|Jonathan Paul & Natalia Ashikhmina in Swan Lake. Photo by Wade Bell.|
Choreography and staging by Bruce Simpson after Marius Petipa and Nicolas Beriosov
Music by Piotr Ilyich Tchaikovsky
A review by Kathi Ellis
Entire contents are copyright © 2013 Kathi Ellis. All rights reserved.
The Louisville Ballet kicked off their 2013-2014 season September 13-14 with Bruce Simpson’s elegant staging of the grand classic Swan Lake after choreography by Marius Petipa and Lev Ivanov. Mr. Simpson created this version when he was in Texas, and it was most recently produced in Louisville three years ago.
In the more than a century since the Petipa/Ivanov Swan Lake took to the stage, this ballet has become a significant touchstone in any company’s repertoire and is constantly being adapted and re-staged. Mr. Simpson’s version is a fine component of the Louisville Ballet’s repertoire.
With twenty-four artists in the company and fifteen trainees (plus community-based performers in some of the character roles), Mr. Simpson is able to populate the world of the ballet so that the Whitney Stage always looks replete. As at the beginning of any season, it is always good to see new dancers, adding to the depth and diversity of the company, as well as former trainees joining the ranks of the company and, of course, the many returning favorites.
Act One evokes a charming and idyllic occasion as the prince celebrates his twenty-first birthday with friends – in stark contrast to the prologue in which the evil spell of Rothbart (Mark Krieger, matinee) has overcome Princess Odette. The casting of Mr. Krieger, who is both a compelling dancer and an actor, in the role of Rothbart ensures that this character commands fear and attention in equal measure. Back in the sunny castle gardens, Siegfried’s friends capture the joie de vivre of youth celebrating the potential of the rest of their lives. A signature of this version is the naturalness of the responses of the characters watching the variations; Mr. Simpson’s program notes discuss making the story more relevant for today’s audiences, and this slight but significant loosening of balletic tradition, to allow for individual and authentic reactions, is one way this relevance is manifested.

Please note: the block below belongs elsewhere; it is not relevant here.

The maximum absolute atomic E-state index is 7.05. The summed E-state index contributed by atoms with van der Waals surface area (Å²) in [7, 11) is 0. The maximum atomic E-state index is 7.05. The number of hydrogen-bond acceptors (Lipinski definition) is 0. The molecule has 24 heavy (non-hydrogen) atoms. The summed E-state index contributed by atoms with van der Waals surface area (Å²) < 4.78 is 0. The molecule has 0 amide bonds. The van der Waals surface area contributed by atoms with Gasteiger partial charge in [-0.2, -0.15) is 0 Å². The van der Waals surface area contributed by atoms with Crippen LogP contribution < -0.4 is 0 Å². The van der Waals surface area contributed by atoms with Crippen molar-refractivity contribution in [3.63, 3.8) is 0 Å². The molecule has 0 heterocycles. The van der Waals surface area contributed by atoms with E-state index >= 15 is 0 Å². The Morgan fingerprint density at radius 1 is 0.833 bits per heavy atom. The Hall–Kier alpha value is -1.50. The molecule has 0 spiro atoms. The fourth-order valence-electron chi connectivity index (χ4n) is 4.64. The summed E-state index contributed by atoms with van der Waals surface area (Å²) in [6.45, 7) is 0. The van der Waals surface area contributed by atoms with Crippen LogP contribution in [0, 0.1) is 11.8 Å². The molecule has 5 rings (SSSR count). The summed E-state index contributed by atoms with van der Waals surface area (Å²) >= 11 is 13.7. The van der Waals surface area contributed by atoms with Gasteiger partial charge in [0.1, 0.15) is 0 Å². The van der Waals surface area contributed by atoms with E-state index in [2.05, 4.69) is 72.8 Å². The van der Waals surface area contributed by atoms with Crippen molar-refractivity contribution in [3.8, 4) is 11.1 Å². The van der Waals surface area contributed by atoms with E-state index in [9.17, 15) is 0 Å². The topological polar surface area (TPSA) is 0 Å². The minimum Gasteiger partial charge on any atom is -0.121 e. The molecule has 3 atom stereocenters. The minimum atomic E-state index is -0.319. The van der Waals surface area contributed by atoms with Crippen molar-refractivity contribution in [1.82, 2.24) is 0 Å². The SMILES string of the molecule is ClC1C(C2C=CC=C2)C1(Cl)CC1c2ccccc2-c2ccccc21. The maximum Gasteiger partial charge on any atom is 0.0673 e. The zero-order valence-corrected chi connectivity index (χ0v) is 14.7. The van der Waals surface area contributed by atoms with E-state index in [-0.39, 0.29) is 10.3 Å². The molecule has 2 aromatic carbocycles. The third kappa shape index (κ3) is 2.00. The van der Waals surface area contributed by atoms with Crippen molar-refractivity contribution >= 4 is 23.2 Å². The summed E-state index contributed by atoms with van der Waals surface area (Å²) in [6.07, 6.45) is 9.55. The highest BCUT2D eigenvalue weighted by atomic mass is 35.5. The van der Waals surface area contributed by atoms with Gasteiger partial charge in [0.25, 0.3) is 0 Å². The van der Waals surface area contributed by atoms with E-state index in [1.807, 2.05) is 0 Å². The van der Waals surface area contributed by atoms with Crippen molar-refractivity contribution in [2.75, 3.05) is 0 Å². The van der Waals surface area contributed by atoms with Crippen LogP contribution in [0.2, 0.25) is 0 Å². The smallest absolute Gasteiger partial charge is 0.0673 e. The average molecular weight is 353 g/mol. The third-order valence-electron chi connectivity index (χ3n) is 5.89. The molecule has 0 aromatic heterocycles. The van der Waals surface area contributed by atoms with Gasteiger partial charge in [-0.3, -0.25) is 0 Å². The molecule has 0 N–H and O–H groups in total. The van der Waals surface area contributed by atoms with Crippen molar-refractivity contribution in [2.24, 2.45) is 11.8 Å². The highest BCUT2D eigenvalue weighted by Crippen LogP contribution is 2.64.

Following the Soviet tradition, Mr. Simpson includes a jester as one of Siegfried’s confidants. On Saturday afternoon, Rob Morrow was a sparkling cynosure of the performance. Mr. Morrow clearly reveled in the airborne choreography for this role together with the opportunities to subvert court protocol, as well as “stepping back” when the focus needed to be on other parts of the story. He was a clear audience favorite. It was a pleasant surprise to see Cara Hicks, better known as an actress in the Louisville arts community, take the role of the Queen Mother, bringing a deliberative and authoritative presence to this character.
For this revival, the leading roles are shared by Natalia Ashikhmina and Erica De La O (Odette/Odile) and Mark Krieger and Kristofer Wotjera (Siegfried). At the Saturday matinee, the latter couple danced the roles. Mr.Wotjera always seems at home as the romantic lead, and this was especially the case at the matinee, after which he delivered an onstage proposal to Ms. De La O to the delight of the audience (and, yes, she did accept!). This post-performance event may have impacted his focus earlier in the afternoon, when his dancing was not as precise as usual. By the final act, Mr. Wotjera had regained his precision and elevation to support the passion of the story’s denouement. For my taste, Ms. De La O’s Odile was more satisfying than her Odette. Ms. De La O’s lissome arms are always an asset for her characterizations, but on Saturday afternoon she appeared much more attuned to the crisp, precise footwork in Odile’s Act Three appearance.